My mum was with me for the diagnosis, and we drove home crying, speechless with shock. I told my family, then texted Katherine. She called straight away. She was clearly upset, but she didn’t fall apart. She said that I was not to worry and that we would get through this; her calmness filled me with confidence.
I had keyhole surgery to remove 13 lymph nodes from my pelvic area, followed by chemotherapy and radiotherapy to shrink the cancer on my cervix. It was awful.
I spent most of the time with my head down the toilet or asleep. I didn’t really want to see anyone, but Katherine was always there at the end of the phone when I needed cheering up. She is a great raconteur — but sensitive, too — and she knew just how to take my mind off things.
By mid-2006, the tumour had gone and I started to get my life back. But having cancer had changed everything: it became vital to me to make what I did worthwhile. I remember one of my first public-speaking engagements at a fundraising event in Cambridge. I was very nervous but Katherine drove all the way up from London in horrific traffic to be there for me. She is my biggest supporter and I know there is nothing she wouldn’t do for me.
Once you recover from cancer, it is easy to convince yourself that it was just a blip that you have overcome. The shock when it returned in 2010 was one of my darkest moments. Again, Katherine was among the first people I called. Telling people you have cancer is exhausting. In one sense, you feel more upset for them than yourself because you know it must be so hard for them to see what you are going through. Katherine doesn’t offer any platitudes — there’s too much honesty between us for that. But she does make me feel that I will always be all right — with or without cancer.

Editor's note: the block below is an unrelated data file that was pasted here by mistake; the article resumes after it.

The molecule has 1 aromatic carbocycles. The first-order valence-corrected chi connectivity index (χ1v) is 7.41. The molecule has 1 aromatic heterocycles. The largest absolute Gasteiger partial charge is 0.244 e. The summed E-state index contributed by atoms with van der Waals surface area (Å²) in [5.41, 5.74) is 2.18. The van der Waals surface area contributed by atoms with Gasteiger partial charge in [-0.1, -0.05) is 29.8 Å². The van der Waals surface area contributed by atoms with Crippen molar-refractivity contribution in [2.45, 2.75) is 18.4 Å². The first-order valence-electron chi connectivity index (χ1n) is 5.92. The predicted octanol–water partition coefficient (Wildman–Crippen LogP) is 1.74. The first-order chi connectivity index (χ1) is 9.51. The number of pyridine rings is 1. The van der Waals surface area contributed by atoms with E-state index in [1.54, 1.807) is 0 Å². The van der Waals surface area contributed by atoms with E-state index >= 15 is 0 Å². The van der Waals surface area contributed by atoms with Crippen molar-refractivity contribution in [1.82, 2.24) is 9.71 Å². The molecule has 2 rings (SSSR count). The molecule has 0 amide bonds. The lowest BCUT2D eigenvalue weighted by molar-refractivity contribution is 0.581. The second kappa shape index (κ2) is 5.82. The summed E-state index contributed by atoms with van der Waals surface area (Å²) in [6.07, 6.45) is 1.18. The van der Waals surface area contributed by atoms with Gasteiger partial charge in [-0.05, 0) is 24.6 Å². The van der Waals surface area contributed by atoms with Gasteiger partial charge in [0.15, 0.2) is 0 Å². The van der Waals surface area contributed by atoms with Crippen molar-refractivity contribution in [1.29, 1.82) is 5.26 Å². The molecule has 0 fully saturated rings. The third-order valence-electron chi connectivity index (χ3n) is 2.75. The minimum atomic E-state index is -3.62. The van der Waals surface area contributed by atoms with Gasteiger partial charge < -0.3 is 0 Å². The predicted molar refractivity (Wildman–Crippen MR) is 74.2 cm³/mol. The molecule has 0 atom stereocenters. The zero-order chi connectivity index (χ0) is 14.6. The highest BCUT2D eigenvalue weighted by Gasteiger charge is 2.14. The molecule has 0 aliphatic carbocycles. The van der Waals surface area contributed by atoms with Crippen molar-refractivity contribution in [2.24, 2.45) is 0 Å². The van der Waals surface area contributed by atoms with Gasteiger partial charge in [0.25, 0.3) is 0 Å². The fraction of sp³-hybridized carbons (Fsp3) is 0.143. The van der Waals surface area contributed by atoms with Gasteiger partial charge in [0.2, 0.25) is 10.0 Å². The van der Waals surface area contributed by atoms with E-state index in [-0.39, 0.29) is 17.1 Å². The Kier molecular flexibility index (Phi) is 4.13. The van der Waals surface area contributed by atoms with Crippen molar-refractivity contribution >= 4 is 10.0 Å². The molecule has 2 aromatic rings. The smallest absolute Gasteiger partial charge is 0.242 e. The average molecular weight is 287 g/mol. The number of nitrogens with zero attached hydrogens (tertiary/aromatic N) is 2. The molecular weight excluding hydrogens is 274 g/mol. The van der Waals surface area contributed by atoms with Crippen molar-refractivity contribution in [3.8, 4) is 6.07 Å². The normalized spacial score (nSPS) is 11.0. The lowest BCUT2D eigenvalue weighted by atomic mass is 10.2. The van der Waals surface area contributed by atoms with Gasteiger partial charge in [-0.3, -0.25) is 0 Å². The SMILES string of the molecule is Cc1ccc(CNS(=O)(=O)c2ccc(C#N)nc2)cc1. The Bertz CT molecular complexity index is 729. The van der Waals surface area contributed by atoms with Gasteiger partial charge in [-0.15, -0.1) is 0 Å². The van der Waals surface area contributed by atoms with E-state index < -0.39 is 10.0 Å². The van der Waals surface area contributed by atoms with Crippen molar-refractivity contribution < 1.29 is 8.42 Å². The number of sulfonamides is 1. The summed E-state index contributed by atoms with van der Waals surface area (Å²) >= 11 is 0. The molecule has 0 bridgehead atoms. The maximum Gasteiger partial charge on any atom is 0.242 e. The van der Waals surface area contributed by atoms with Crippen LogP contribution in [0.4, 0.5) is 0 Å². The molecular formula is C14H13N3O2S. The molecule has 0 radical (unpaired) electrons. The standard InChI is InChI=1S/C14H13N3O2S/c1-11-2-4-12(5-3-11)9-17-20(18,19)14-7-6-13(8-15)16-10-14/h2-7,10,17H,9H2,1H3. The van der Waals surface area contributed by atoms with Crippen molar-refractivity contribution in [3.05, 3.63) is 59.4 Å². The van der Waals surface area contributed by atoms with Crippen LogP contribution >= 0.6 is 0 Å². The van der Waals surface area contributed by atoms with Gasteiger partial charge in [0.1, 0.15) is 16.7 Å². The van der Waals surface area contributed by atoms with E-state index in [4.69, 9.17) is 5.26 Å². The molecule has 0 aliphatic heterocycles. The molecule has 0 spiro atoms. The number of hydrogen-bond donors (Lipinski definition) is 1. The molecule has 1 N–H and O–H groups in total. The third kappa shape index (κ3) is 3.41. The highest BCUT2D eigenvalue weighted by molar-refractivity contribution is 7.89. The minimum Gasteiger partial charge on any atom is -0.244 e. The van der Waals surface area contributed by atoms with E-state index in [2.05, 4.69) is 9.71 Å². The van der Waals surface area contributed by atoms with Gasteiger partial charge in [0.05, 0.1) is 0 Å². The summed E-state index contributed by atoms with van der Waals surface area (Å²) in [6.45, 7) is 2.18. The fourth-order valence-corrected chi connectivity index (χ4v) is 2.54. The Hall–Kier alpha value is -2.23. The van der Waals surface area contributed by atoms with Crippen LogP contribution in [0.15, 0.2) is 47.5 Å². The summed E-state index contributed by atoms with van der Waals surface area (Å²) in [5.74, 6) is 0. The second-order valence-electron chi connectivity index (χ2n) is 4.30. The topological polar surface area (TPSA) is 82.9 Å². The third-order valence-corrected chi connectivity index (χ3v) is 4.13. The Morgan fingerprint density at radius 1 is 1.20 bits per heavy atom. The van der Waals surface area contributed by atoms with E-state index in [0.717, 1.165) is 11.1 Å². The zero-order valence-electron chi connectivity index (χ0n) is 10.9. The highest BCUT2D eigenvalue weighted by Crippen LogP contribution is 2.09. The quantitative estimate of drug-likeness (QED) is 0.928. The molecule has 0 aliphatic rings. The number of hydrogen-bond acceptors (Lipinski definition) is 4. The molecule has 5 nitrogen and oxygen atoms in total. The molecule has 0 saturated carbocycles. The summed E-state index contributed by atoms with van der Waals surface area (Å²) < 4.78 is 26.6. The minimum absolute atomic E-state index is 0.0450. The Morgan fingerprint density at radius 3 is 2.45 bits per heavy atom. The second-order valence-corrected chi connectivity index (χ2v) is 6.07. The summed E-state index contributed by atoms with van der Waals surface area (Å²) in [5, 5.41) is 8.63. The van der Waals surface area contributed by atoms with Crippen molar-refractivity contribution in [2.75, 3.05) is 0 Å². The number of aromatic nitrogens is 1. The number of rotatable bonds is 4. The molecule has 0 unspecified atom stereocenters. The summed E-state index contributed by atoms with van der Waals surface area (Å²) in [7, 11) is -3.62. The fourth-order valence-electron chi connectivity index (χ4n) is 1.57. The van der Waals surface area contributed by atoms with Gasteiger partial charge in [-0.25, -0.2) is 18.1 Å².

In a way, I’ve turned my cancer into a career. I qualified as a holistic health coach, devised my own recipes, co-wrote a book on living with cancer and have contributed to numerous articles and TV programmes. So, although having cancer has been tough, I wouldn’t be who I am without it.
I don’t try to impose my diet on Katherine, although I have tried to wean her off Diet Coke (she says it’s her one vice!). Mostly, when we get together, our priority is having a good time. We’re both girly girls — we love to share clothes and make-up and can never resist some luxury pampering; she took me to a spa after my last course of chemotherapy.
Right now, I’m coming to terms with the fact that the cancer is back in my lungs. I’ve had a long cry and a big sulk, but I am over that and I’m cracking on with my to-do list. I lost my long dark hair last year as a result of my treatment, and normally, when I go out or have my picture taken, I reach for one of my wigs. But Katherine has been telling me that I am gorgeous just as I am. She believes that I should be proud of the way I look and embrace it as a statement of what I have been through.
That’s why, in the photograph for this article, you are seeing the genuine me. As always, I treasure Katherine’s feedback, and it feels great to be keeping it real.
For more from Polly, visit pollynoble.com; The Cancer Journey by Dr Pam Evans, Polly Noble and Nicholas Hull- Malham, with foreword by Katherine Jenkins, is available from thecancerjourneybook.com
Forever friends Polly, 31, and Katherine, 33, have been best friends since 2001. Far left: Katherine with her dance partner, Mark Ballas, on last year’s Strictly Come Dancing. Left: The girls in 2010